'I followed my dream': Canadian Aladdin star Mena Massoud's magic carpet ride to stardom

Be true to yourself and you can achieve your dreams is a message Mena Massoud embodies both in his breakout role as Aladdin, as well as in his own life. The 27-year-old actor has criss-crossed the globe in recent weeks to promote the latest Disney live-action remake, but brought the production home to Toronto this week for its Canadian premiere.

Actor shares message with teens from his alma mater in Markham, Ont., on Friday

Egyptian-Canadian actor Mena Massoud is taking a magic carpet ride to global fame, thanks to his lead role in Disney's live-action remake of Aladdin. (Ian Gavan/Getty Images for Disney)

You might think it'd be one of the parkour-inspired dashes through the fictional setting of Agrabah or maybe that romantic duet with Naomi Scott's Princess Jasmine.

But for Mena Massoud, the Egyptian-Canadian star of Disney's new live-action remake of Aladdin, it was all about "the jam."

"A special moment for me was the jam scene, because it was almost fully improvised, and it was just a really collaborative, magical day on set," Massoud said Friday, during a stop in his hometown of Markham, Ont., located just north of Toronto.

"[Aladdin director Guy Ritchie] just really let us play — he trusted us," Massoud recalled, of the comedic scene, in which his character — transformed into Prince Ali — is formally and very awkwardly presented to the Sultan and Princess Jasmine. 

Massoud, left, and Will Smith improvised much of the comical 'jam scene,' according to Massoud. (Daniel Smith/Walt Disney Studios)

"I was the head of my improv team in high school, so getting to improvise on a set like that with Will [Smith, who plays the wise-cracking Genie in the remake] —  that's something I'll remember forever."

"Be true to yourself and you can achieve your dreams" is a theme Massoud embodies both in his breakout role as Aladdin, as well as in his own life.

The 27-year-old actor has criss-crossed the globe in recent weeks to promote Aladdin, but brought the production home to Toronto this week for the film's Canadian premiere.

"Toronto's a great city that accepts you for who you are, no matter what culture you are [or] where you come from. So, I think it's really helped me stay grounded and, whenever I come back, it helps recalibrate me," said the avid Toronto Raptors fan and unabashed champion of Canadian film

"It feels right, you know?"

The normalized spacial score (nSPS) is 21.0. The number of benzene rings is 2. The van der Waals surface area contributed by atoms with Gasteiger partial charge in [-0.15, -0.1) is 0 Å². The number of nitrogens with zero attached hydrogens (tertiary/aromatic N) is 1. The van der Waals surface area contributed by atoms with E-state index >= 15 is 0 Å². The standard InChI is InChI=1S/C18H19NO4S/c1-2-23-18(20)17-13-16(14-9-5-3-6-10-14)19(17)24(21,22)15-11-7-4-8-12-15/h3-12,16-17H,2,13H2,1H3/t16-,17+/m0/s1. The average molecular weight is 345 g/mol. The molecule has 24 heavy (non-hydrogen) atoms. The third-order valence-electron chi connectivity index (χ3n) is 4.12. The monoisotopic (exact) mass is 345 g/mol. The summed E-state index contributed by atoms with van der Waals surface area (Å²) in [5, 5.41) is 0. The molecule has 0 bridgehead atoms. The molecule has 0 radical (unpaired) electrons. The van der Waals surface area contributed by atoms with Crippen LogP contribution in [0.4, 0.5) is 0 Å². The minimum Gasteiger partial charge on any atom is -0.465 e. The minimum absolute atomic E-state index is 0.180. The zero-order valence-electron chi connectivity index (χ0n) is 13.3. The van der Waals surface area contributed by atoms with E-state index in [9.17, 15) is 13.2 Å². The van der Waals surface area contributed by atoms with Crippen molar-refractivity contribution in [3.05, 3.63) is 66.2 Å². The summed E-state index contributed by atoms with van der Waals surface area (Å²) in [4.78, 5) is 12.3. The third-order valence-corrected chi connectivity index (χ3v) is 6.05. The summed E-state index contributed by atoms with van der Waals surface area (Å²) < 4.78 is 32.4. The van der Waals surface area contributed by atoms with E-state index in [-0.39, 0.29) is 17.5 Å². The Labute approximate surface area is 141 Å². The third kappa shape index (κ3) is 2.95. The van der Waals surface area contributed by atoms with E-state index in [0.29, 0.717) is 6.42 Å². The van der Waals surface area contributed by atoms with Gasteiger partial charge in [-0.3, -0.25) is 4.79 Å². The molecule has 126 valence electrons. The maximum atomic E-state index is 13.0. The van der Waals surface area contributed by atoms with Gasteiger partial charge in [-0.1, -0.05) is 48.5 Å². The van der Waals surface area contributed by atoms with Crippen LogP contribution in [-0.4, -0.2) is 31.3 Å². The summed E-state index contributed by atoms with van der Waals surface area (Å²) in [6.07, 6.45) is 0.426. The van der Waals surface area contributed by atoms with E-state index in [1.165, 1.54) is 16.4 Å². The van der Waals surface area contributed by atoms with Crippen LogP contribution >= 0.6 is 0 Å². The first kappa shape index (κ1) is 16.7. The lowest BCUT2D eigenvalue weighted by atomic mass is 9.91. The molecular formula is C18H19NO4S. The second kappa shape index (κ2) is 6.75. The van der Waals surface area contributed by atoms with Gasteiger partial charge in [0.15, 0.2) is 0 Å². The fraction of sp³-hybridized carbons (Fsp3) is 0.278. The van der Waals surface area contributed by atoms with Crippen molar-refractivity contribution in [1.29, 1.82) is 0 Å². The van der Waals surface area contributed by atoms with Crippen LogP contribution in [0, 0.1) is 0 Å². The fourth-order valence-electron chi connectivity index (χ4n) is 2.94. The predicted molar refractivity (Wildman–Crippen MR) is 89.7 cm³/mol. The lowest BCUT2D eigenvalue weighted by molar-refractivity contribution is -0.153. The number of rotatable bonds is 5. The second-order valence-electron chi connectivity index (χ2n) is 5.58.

Naomi Scott, who portrays Princess Jasmine, and Massoud attend the premiere of Aladdin in Los Angeles on Tuesday. (Rich Fury/Getty Images)

'A force of nature'

Born in Egypt, Massoud was just three when his family immigrated to Canada. From childhood, he says, he knew he wanted to be a performer: whether he was re-enacting roles from movies at home (Aladdin, yes, but also physical comedies like Mrs. Doubtfire, Rush Hour and Miss Congeniality) or starring as Peter Pan in elementary school.

By the time he reached high school, he was already a "shape-shifter," who could perform everything, according to his former drama teacher.

Massoud greets his former high school drama teacher Dori Elliott at the Toronto premiere of the new Disney film on Thursday. (Alice Hopton/CBC)

Dori Elliott, who was among the masses of hometown friends and fans who gathered to celebrate Massoud at Thursday night's Aladdin premiere in Toronto, recalled him as "this quiet, soft-spoken, low-key, introspective and respectful young man" — at first.

"He sort of flew under the radar until he got up to work. And at that point, he was like a force of nature. He was volcanic," said the retired St. Brother André Catholic High School drama teacher.

"He's the real deal."

Scott and Massoud appear in a scene from Aladdin, directed by Guy Ritchie. (Daniel Smith/Walt Disney Studios)

Though he loved performance, after graduation Massoud chose to study neuroscience at the University of Toronto. Soon, however, he realized his passion lay elsewhere and chose to make the leap into acting full-time, switching over to Ryerson University's theatre performance program.

Following your dreams